Ink from Emissions, Edible Cutlery, and Plastics from Carbon Dioxide
As the Director of Sustainability at the Smeal College of Business, it is my responsibility to keep my mind constantly steeping in a solution of: 1 part business, 1 part technology, and 1 part each of environmental and social impact, including emerging science, news and events. (Stir together and steep for years until it reaches desired level of understanding).
In "That's News to Me" I share what I am reading with the growing Triple Bottom Lion community. Three articles below that caught my eye and I just finished The Upcycle: Beyond Sustainability--Designing for Abundance by William McDonough and Michael Braungart. Recommend it although Cradle to Cradle is better and puts forth the killer ideas of technical and biological nutrients.
Dell is using ink made from smog to print some of its packaging (Fast Company)
"The Indian startup Chakr Innovations designed a device that cools diesel exhaust, making it easier to catch particles of soot, and then stores it in a solvent. Clean air comes out the other side, and the soot can later be used to make black ink. Dell, which is printing its packaging in India using the ink, is the first company to use it at a large scale."
Cutlery you can eat: One company's approach to the plastic pollution problem (CBC News)
Image credit: Bakey's
"Plastic cutlery is a major contributor to the growing plastic waste crisis. An estimated 40 billion plastic utensils are used and thrown away each year in the United States alone. Narayana Peesapaty the founder and directing manager of Bakey's, an Indian cutlery company, has a possible solution—spoons and forks you can eat.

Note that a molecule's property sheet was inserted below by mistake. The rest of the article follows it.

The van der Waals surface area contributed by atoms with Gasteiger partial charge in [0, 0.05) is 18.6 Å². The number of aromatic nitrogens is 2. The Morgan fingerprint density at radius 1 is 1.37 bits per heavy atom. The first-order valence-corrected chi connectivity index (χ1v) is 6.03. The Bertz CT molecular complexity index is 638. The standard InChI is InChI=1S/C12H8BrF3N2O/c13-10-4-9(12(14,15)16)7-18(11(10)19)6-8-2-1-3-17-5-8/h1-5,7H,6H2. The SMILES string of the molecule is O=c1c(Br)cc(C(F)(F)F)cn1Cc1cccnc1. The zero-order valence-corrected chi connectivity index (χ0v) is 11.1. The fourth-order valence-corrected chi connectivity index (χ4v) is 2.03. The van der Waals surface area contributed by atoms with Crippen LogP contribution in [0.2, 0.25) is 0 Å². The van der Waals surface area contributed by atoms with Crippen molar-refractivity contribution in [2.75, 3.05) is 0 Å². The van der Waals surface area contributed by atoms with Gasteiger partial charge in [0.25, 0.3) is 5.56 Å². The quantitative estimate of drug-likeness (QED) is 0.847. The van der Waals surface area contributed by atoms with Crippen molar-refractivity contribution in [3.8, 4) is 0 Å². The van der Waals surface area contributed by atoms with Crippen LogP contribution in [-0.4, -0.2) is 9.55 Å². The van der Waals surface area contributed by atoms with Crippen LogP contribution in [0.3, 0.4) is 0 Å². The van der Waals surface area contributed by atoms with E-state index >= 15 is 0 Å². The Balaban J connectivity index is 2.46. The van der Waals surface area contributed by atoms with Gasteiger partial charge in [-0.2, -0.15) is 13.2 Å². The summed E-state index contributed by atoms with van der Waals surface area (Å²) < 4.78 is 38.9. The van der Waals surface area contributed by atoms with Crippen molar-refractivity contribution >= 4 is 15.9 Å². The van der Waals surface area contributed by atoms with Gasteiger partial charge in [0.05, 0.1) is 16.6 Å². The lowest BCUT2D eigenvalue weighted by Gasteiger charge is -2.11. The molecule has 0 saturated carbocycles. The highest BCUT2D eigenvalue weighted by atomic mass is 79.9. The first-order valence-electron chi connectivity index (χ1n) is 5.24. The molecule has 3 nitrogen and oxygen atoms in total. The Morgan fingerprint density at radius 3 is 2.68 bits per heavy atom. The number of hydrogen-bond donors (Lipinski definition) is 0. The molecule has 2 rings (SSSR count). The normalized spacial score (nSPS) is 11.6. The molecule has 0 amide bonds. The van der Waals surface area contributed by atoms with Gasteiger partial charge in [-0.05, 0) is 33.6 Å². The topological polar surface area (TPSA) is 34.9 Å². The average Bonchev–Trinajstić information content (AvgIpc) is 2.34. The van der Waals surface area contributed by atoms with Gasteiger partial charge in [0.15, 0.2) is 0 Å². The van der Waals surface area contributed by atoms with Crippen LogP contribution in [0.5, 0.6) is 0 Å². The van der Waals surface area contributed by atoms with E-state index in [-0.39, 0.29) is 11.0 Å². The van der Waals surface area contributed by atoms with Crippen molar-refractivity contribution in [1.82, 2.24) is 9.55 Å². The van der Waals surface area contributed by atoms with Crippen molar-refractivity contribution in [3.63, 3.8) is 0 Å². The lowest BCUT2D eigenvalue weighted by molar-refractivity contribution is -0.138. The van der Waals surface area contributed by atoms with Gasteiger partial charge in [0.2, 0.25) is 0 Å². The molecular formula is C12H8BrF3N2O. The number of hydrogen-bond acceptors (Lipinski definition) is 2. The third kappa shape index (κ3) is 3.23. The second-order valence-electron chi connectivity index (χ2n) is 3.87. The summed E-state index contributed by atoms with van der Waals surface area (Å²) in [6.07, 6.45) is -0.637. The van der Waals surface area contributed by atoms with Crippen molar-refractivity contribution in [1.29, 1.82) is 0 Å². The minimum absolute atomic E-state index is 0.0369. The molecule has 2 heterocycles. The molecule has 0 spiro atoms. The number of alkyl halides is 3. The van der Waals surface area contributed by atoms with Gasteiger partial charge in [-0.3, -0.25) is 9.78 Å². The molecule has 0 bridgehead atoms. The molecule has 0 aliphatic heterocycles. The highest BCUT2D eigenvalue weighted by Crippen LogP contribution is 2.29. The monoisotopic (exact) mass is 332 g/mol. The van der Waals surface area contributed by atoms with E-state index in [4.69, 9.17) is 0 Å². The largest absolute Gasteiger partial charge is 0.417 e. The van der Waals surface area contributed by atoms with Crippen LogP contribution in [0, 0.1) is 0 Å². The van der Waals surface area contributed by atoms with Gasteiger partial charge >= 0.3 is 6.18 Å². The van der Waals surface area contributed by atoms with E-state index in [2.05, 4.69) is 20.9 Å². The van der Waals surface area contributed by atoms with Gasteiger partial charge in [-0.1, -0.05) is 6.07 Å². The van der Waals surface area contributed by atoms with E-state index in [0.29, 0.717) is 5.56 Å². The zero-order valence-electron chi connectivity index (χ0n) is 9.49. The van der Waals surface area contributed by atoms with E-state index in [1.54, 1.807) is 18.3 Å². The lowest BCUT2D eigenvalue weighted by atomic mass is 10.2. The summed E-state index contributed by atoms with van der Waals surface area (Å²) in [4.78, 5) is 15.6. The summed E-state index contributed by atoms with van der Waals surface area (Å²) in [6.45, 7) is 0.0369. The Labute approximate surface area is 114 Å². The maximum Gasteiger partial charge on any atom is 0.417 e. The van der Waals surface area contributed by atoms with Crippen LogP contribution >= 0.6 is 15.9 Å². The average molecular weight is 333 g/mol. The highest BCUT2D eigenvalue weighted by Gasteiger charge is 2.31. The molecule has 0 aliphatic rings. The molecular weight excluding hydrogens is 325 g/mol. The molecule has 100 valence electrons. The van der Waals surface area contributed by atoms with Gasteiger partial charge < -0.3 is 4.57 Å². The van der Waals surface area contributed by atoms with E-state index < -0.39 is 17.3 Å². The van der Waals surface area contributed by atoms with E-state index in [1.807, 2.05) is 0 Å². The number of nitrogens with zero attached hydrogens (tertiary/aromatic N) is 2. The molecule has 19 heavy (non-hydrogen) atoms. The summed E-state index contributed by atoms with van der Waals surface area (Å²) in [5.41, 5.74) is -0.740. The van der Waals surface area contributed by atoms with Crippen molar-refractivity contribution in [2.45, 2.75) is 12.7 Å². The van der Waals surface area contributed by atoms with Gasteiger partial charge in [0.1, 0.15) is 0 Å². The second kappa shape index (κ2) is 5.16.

His edible cutlery is made from millet, rice and wheat flours. Peesapaty is one of several players in the edible cutlery game, a burgeoning niche that's created buzz among consumers but received lukewarm reception from environmentalists.
Peesapaty said he was inspired to create the product while watching his country's plastic problem mount and the use of plastic utensils become more routine. It's estimated that India discards about 120 billion pieces of disposable plastic utensils each year."
From greenhouse gases to plastics (Canada Light Source)
Image description: "The surface of a nanostructured copper catalyst that converts CO2 into ethylene." (Credit: Canada Light Source)
"Imagine if we could take CO2, that most notorious of greenhouse gases, and convert it into something useful. Something like plastic, for example. The positive effects could be dramatic, both diverting CO2 from the atmosphere and reducing the need for fossil fuels to make products." This is part of a whole new series of products that could be made from formerly wasted carbon.